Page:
The 1945 Scottish Crown as appeared in the Kansas City Star
The 1945 Scottish Cross as appeared in the Kansas City Star

The Scottish Cross is typically created with plaids and I would suggest it’s a tribute of sorts to things Scottish. Nothing wrong with that! My heritage goes back to that area. But no more on that before I wander into another subject. Let’s focus here on the fabric for this one.

I learned that in researching old Scottish quilts, they preferred to use ‘Turkey’ red plain or prints to prevent bleeding of the colors. Nothing more aggravating than to find all your work ruined by a fabric that can’t keep its’ color to itself. Nowadays, we prewash them. But to avoid this hazard altogether, I chose a different color palette for this block. And besides, I didn’t have much red plaid lying around. And I wasn’t going to use gingham. Nope.

Above you see 3 variations of color arrangments. The one I went with is the first one. I used Plaid-ish prints and stayed in the blue shades. The following pics will give you a view of the steps of this fabric puzzle as it went together.

Finally I present the 1945 Scottish Cross…

Scottish Cross completed
Scottish Cross completed

Did You Know

According to archives at the Truman Library, Missouri’s own President Harry S. Truman’s
ancestry was predominantly English, with a few German, French, and Scottish lines. Most of the families came from Europe in the 17th and 18th centuries, with many of them settling first in Virginia and later moving west to Kentucky. If you ever get the chance, I’d recommend a visit to the Truman Library in Independence, Missouri. You won’t be disappointed!

Come back here Monday for another quilt block for the A to Z Challenge! Also be sure to visit the home of the A to Z here and see other entrants challenge posts. There are excellent writers participating every year with topics in whatever you’re interested in

Letter R for Rambler/ AtoZ 2019

The April A to Z Challenge is in its tenth year, I’ve now participated for 6 of those years, and this year will be my 3rd quilt theme. It’s my first quilt using only patterns from the Kansas City Star newspaper archives. Welcome to my blog!

The Rambler pattern in 1929 in the Kansas City Star recommended rose,pink, green and white to resemble a rambling rose. These days you can still find wild roses blooming in rural Missouri and the Midwest. But …….

Did You Know?

There are over 150 species of roses and thousands of hybrids available in pretty much whatever color you desire. You can even dip them in a favorite color if that isn’t enough. So I present today my version of the redraft Rambler in My color choice.

1929 Rambler from the Kansas City Star as in Star Quilts
1929 Rambler from the Kansas City Star as in Star Quilts

Earlier in an A to Z 2019 post I’d mentioned I had neglected to show the whole process in creating Flying Geese blocks. So I’ve decided to remedy that in a picture tutorial for your viewing in case you decide to take the leap into the world of quilting. It’s the easiest method I’ve found. I definitely recommend it. For you mathmeticians out there who want a smaller block, simply figure your ratios and you can create any size you desire. These are going into the 12 inch block, Rambler.

Flying Geese Picture Tutorial
Flying Geese Picture Tutorial

Finally, I present the Rambler redraft in my own color choices. No green for me. No Pink either. I kinda like it this way.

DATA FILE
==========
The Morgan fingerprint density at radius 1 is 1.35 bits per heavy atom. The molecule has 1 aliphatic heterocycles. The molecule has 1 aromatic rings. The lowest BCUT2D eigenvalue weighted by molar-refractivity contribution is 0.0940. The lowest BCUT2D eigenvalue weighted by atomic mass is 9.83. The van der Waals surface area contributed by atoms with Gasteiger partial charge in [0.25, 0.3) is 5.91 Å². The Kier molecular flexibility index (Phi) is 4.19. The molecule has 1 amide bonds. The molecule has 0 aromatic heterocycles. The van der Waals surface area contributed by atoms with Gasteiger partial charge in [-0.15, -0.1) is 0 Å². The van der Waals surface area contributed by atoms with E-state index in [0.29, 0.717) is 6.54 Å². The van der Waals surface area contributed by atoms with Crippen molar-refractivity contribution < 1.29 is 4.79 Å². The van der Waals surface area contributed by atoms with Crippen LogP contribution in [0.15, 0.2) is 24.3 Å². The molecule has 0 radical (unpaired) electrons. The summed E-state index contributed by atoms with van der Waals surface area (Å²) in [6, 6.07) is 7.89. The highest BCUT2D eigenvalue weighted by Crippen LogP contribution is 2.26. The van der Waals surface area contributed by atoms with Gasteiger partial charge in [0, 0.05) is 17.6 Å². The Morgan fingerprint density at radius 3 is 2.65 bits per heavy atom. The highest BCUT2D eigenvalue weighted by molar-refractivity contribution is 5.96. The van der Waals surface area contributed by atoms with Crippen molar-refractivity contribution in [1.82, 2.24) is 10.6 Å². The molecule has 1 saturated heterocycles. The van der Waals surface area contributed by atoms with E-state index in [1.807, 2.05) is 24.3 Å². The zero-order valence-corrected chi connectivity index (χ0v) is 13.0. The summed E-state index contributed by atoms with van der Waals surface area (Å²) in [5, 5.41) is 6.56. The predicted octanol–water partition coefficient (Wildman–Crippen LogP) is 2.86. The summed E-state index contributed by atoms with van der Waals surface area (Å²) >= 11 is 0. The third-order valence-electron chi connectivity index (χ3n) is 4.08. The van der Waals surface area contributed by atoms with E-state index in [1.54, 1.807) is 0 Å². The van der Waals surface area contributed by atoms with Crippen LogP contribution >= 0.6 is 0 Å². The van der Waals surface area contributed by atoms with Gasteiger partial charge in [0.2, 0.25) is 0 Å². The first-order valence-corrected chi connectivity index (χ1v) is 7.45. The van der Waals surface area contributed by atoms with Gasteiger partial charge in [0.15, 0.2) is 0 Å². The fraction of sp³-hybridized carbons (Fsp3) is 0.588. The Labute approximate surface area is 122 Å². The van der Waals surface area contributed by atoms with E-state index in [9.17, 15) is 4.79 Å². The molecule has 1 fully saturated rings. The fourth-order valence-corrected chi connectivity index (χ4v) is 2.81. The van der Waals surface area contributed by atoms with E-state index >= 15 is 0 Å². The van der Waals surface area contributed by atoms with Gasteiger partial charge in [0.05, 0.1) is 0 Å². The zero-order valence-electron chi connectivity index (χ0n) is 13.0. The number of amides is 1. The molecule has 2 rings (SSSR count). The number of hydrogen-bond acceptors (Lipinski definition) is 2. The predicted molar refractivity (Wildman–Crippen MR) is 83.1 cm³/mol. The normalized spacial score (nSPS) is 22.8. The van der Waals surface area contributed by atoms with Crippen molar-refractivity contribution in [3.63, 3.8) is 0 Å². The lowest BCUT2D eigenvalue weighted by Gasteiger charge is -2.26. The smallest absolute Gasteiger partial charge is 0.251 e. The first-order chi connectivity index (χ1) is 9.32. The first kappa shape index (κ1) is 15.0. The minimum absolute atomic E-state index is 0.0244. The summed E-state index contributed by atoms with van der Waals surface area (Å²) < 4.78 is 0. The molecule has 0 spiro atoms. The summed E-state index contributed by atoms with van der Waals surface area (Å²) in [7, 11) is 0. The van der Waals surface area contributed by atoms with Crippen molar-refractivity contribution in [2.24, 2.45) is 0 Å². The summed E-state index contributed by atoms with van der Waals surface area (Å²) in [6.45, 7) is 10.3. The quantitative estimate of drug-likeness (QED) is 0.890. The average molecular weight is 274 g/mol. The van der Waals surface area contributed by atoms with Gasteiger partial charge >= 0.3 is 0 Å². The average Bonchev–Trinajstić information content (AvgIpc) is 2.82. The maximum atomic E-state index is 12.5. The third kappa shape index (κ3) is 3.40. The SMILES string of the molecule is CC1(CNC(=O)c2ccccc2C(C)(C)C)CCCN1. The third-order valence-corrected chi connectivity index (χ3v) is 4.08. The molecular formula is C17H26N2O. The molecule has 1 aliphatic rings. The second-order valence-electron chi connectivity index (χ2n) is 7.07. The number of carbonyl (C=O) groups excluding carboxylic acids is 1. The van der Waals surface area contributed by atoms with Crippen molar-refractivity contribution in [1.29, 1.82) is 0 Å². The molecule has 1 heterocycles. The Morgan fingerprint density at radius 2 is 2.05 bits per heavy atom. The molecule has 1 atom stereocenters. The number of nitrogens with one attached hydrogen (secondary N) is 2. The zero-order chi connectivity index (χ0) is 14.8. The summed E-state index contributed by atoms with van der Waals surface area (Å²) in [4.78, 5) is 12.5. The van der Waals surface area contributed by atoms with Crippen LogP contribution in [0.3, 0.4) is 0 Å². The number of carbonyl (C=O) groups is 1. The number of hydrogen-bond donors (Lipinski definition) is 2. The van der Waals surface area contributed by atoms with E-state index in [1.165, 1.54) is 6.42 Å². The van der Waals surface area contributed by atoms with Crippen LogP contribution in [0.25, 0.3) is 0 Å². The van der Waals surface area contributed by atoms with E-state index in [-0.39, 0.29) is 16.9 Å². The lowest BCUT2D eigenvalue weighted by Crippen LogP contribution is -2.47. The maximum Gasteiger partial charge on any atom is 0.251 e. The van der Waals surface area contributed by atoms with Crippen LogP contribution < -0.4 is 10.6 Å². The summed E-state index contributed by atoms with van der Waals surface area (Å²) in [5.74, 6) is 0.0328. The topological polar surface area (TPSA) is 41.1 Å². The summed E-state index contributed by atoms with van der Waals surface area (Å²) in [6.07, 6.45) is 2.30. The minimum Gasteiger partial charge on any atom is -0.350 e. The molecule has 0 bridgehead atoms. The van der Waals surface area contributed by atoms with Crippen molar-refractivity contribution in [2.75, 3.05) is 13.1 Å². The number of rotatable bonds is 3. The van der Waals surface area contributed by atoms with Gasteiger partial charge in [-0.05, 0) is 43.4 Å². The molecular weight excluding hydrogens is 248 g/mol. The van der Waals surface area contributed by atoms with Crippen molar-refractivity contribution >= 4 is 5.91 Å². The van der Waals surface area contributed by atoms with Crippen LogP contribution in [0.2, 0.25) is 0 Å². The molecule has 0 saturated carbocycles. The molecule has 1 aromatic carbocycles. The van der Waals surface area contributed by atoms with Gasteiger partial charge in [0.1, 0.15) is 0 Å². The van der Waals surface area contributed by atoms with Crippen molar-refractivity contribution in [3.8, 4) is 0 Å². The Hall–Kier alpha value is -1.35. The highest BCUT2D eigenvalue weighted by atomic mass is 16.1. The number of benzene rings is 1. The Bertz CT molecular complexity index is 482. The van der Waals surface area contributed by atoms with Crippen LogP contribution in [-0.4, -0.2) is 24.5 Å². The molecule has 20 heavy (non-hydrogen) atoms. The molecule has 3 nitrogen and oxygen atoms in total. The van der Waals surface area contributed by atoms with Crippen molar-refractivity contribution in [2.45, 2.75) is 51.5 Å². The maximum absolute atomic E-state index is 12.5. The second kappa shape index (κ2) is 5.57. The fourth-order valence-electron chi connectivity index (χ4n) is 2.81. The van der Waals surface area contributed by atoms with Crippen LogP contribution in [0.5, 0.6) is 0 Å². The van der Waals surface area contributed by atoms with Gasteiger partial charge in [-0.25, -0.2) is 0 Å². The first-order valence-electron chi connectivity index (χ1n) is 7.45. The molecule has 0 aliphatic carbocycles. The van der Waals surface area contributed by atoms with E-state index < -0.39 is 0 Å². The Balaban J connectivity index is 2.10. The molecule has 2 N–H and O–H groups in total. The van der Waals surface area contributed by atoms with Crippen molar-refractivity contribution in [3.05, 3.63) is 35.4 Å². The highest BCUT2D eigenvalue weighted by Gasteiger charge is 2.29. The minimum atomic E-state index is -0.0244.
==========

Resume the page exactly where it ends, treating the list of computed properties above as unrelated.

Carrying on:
Rambler completed
Rambler completed

The rest of my 4-day weekend is to be spent sewing. I have gotten behind and I do Not like it one bit! Thank heaven for some time off and Happy Easter to those celebrating.

Come back here Monday for another quilt block for the A to Z Challenge! Also be sure to visit the home of the A to Z here and see other entrants challenge posts. There are excellent writers participating every year with topics in whatever you’re interested in

Letter Q for Chain Quilt/ AtoZ 2019

The April A to Z Challenge is in its tenth year, I’ve now participated for 6 of those years, and this year will be my 3rd quilt theme. It’s my first quilt using only patterns from the Kansas City Star newspaper archives. Welcome to my blog!

Originally this 1942 block was pieced by Mrs. Matushek of RR3(that’s rural route 3 for you city folks) from Cuba, Missouri. It then measured 9 3/4 inches and in her quilt, she made ‘rows’ of chains in pastel shades. I am happy to say this one measured the size the book says, 12 inches (plus seam allowances).

I had doubts as to whether I wanted to tackle this one even though I’m not typically afraid of curved seams. But I just finished it Tuesday evening and I had fingers crossed that it would go smoothly. Thanks to the great instructions, I had no issues but once with a pucker that I had to rip a few stitches for and resew. Fully satisfied with my outcome even though I was in such a hurry. Naturally because of that hurry it could have done with some extra pinning. But this is a quilt block a day for April and I must move on.

Did You Know?

Cuba, Missouri, the home of the KC Star block contributor in 1942 is located on the historic Route 66 in southern Missouri. This highway was known as the Road to Opportunity back during the Great Depression as more than 200,000 people migrated via this road to California during the Dust Bowl days.

Come back here tomorrow for another quilt block for the A to Z Challenge! Also be sure to visit the home of the A to Z here and see other entrants challenge posts. There are excellent writers participating every year with topics in whatever you’re interested in